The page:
At some level, this would appear to be odd connection for Global Action — an NGO that can barely meet its basic expenses — addressing students who can easily be compensated more in their first year of employment than I have ever been compensated in any year of employment.  And yet there is synergy evident here, a welcome desire among many of the young people to make the skills they have developed serve more than a personal interest, to have a greater outcome on the state of the world and their own communities than the size of their homes and bank balances — to find a purpose as well as a career.

This is never an easy conversation for even the most issue-enthusiastic students, who often have their social aspirations tempered by parental expectations and ever-ubiquitous loan payments. Moreover, with regard to the UN buildings in which we attempt to do our own work, they exhibit both intrigue and skepticism.  They are often cautiously interested in what takes place at the center of global governance but they primarily seek connections with problems a bit closer to home, problems for which their skills and aptitudes are both needed and well suited, problems which present themselves in direct ways that can sustain the interest of students and their peers, raising the hope that they might actually — someday, somehow —  be resolved once and for all.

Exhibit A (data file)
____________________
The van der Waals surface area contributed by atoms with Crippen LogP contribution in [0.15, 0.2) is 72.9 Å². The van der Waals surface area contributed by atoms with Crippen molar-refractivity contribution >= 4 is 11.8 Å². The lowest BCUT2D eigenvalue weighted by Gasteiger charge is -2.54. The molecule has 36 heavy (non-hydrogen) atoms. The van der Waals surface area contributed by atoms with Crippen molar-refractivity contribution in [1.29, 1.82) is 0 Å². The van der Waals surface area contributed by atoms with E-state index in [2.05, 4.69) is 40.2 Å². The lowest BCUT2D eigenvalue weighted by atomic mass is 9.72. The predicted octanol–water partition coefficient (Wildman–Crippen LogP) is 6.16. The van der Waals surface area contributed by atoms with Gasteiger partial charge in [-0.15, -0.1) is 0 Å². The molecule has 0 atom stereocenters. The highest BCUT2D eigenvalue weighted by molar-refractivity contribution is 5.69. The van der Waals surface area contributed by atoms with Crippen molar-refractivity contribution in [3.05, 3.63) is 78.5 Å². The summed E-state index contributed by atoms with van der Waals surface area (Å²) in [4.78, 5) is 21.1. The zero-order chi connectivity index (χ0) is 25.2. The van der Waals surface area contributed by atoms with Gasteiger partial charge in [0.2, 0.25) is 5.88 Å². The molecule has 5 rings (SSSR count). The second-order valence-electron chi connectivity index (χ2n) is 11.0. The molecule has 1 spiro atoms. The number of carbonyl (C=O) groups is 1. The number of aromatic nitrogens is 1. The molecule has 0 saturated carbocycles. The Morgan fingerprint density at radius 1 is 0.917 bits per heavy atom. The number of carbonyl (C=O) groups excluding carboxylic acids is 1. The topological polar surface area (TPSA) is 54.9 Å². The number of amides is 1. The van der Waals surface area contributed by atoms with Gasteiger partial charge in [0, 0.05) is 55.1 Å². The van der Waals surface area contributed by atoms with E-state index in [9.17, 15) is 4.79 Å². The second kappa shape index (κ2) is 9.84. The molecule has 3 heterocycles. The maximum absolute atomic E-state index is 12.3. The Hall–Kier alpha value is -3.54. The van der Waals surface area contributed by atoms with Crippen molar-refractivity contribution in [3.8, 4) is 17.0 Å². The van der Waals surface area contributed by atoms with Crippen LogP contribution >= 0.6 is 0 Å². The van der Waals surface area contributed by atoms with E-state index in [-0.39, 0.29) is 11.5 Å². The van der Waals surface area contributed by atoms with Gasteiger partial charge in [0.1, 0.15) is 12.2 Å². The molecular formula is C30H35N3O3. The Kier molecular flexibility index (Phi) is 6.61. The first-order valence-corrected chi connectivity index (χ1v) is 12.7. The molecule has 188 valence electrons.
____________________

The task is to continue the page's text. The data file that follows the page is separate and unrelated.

During these lecture sessions, I generally resist telling them too much about what goes on at the UN.  It would be too easy to dwell on global problems that we try in our own modest way to address every day – from climate change and human displacement to weapons of mass destruction and the Middle East – but about which the students can currently do little.  It might be interesting to unpack the situation in NE Syria, cyber-threats to peace and security, or the US “deal of the century” on Israel and Palestine that has generated far more skepticism than support inside the UN, but it might also be a distraction from what these skillful students seem to be looking for – pathways to their own participation that can result in meaningful, tangible change.